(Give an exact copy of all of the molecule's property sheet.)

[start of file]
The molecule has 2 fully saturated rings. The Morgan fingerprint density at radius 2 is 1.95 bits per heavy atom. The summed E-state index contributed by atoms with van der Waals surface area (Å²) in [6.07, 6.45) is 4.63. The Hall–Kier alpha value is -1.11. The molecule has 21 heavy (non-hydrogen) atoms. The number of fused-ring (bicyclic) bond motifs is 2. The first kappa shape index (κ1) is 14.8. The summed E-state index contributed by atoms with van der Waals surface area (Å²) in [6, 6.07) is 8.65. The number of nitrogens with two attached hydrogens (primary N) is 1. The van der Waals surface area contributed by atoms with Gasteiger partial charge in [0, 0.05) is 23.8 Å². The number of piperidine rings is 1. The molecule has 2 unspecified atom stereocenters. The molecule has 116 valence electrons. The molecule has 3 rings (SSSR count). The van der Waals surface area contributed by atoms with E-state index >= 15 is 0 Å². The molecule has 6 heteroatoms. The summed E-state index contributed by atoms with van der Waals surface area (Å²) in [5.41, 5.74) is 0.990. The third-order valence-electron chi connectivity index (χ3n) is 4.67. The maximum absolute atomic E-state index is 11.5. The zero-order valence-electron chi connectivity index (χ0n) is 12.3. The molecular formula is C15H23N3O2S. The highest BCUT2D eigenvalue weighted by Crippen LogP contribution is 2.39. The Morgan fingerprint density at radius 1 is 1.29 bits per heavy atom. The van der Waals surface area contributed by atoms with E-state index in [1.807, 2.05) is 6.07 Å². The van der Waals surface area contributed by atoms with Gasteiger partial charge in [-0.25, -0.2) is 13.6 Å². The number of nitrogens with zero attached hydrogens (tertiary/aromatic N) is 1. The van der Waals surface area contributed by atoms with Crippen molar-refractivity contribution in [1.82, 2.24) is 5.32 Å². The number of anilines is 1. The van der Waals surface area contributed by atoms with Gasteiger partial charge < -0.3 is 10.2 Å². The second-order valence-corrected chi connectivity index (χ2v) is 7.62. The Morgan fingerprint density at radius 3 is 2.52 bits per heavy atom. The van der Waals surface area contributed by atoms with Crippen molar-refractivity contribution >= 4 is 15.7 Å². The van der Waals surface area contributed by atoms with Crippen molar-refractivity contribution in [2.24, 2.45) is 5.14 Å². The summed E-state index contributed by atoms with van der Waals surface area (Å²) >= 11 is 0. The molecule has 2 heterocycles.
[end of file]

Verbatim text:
The molecule has 2 fully saturated rings. The Morgan fingerprint density at radius 2 is 1.95 bits per heavy atom. The summed E-state index contributed by atoms with van der Waals surface area (Å²) in [6.07, 6.45) is 4.63. The Hall–Kier alpha value is -1.11. The molecule has 21 heavy (non-hydrogen) atoms. The number of fused-ring (bicyclic) bond motifs is 2. The first kappa shape index (κ1) is 14.8. The summed E-state index contributed by atoms with van der Waals surface area (Å²) in [6, 6.07) is 8.65. The number of nitrogens with two attached hydrogens (primary N) is 1. The van der Waals surface area contributed by atoms with Gasteiger partial charge in [0, 0.05) is 23.8 Å². The number of piperidine rings is 1. The molecule has 2 unspecified atom stereocenters. The molecule has 116 valence electrons. The molecule has 3 rings (SSSR count). The van der Waals surface area contributed by atoms with E-state index >= 15 is 0 Å². The molecule has 6 heteroatoms. The summed E-state index contributed by atoms with van der Waals surface area (Å²) in [5.41, 5.74) is 0.990. The third-order valence-electron chi connectivity index (χ3n) is 4.67. The maximum absolute atomic E-state index is 11.5. The zero-order valence-electron chi connectivity index (χ0n) is 12.3. The molecular formula is C15H23N3O2S. The highest BCUT2D eigenvalue weighted by Crippen LogP contribution is 2.39. The Morgan fingerprint density at radius 1 is 1.29 bits per heavy atom. The van der Waals surface area contributed by atoms with E-state index in [1.807, 2.05) is 6.07 Å². The van der Waals surface area contributed by atoms with Gasteiger partial charge in [-0.25, -0.2) is 13.6 Å². The number of nitrogens with zero attached hydrogens (tertiary/aromatic N) is 1. The van der Waals surface area contributed by atoms with Crippen molar-refractivity contribution in [1.82, 2.24) is 5.32 Å². The number of anilines is 1. The van der Waals surface area contributed by atoms with Gasteiger partial charge < -0.3 is 10.2 Å². The second-order valence-corrected chi connectivity index (χ2v) is 7.62. The Morgan fingerprint density at radius 3 is 2.52 bits per heavy atom. The van der Waals surface area contributed by atoms with Crippen molar-refractivity contribution >= 4 is 15.7 Å². The van der Waals surface area contributed by atoms with Crippen molar-refractivity contribution in [2.24, 2.45) is 5.14 Å². The summed E-state index contributed by atoms with van der Waals surface area (Å²) >= 11 is 0. The molecule has 2 heterocycles.